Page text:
AFP: Iran's new parliament speaker Ali Larijani on Wednesday warned the UN nuclear watchdog that the country could revise its cooperation with it, after the body expressed grave concern about Tehran's contested atomic drive.
TEHRAN (AFP) — Iran's new parliament speaker Ali Larijani on Wednesday warned the UN nuclear watchdog that the country could revise its cooperation with it, after the body expressed grave concern about Tehran's contested atomic drive.
Addressing parliament just after his election, Larijani expressed regret that in its latest report on the Iranian nuclear drive the International Atomic Energy Agency (IAEA) had "spoken in an ambiguous way."
"This was used by the media, as you have seen, in the last days. This attitude of the agency is regrettable," he said in the speech broadcast live on state radio.
"Parliament will not allow that such deceptions are made and if they continue along this path, the new parliament will intervene in the case and set a new line for cooperation with the IAEA."
In the report, the IAEA expressed "serious concern" that Iran was still hiding information about alleged studies into making nuclear warheads and defying UN demands to suspend uranium enrichment.
Observers said the report marked a tougher line from the IAEA, which has conducted four years of investigations into the Iranian nuclear drive but has never drawn a conclusion over its nature.
Larijani warned the IAEA that if its reports were not more "balanced" in the future it would harm cooperation between them.
"If they want a more sincere cooperation with Iran they need to have more balanced reports and not look to create a media frenzy."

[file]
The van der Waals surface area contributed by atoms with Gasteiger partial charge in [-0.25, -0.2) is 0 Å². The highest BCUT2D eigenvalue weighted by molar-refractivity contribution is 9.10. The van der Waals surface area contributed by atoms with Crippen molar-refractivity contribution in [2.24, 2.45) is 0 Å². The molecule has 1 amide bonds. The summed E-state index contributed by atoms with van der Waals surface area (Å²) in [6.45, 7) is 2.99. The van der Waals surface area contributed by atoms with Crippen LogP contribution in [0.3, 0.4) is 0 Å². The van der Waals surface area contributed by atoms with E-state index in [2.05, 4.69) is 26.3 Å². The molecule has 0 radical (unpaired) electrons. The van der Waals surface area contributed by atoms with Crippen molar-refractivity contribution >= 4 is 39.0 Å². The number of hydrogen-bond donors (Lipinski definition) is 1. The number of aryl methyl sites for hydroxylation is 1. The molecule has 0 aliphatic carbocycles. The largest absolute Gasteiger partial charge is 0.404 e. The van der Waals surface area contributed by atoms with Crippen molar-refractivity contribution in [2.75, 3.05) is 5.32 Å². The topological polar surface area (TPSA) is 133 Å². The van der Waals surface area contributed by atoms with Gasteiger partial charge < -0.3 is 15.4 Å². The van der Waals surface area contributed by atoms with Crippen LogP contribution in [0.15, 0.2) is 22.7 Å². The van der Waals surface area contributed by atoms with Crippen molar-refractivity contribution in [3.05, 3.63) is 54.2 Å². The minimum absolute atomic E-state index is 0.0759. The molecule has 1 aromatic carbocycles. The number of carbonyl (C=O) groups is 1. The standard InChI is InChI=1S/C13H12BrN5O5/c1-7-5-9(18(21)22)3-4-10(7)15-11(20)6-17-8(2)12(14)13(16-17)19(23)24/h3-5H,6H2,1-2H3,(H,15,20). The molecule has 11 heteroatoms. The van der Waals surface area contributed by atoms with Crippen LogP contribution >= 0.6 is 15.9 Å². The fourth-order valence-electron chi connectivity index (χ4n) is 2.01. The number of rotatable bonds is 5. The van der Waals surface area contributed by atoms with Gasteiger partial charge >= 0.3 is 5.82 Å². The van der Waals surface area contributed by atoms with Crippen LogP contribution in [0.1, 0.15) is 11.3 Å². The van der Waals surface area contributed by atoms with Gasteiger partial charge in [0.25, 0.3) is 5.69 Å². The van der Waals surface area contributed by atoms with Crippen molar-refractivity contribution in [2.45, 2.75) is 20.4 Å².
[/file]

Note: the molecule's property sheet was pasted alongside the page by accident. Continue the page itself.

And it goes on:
The United States and its European allies fear Iran wants to use the sensitive process of uranium enrichment to make an atomic weapon.
Tehran insists its drive is entirely peaceful.
Iran has in recent weeks held talks with the IAEA to examine the allegations that Tehran has studied how to design nuclear weapons. The claims stem from intelligence provided to the IAEA by some member states.
They were first presented at a closed-door briefing to diplomats at IAEA headquarters in Vienna on February 25 by its deputy director general Olli Heinonen.
Washington and its allies responded immediately to the new IAEA report, saying it underlined international concerns about the aims of the Iranian nuclear programme.
"There are a number of different questions out there about the military's involvement in this nuclear programme, about Iran's efforts to fabricate hemispheres of uranium," US State Department spokesman Sean McCormack said.
"And I'm not sure other than for a weapon why you would do that," McCormack added.
In Berlin, German Foreign Minister Frank-Walter Steinmeier said the report "leaves open a number of questions that we will have to examine very quickly."
Larijani's warning carries weight as its comes from one of the key Iranian figures in the nuclear standoff.
He served as top nuclear negotiator between 2005-2007, holding several rounds of talks with the European Union, before resigning due to differences with President Mahmoud Ahmadinejad.
Even before his election to the powerful post of speaker, he retained an influence on nuclear policy as the representative on Iran's supreme national security council of supreme leader Ayatollah Ali Khamenei.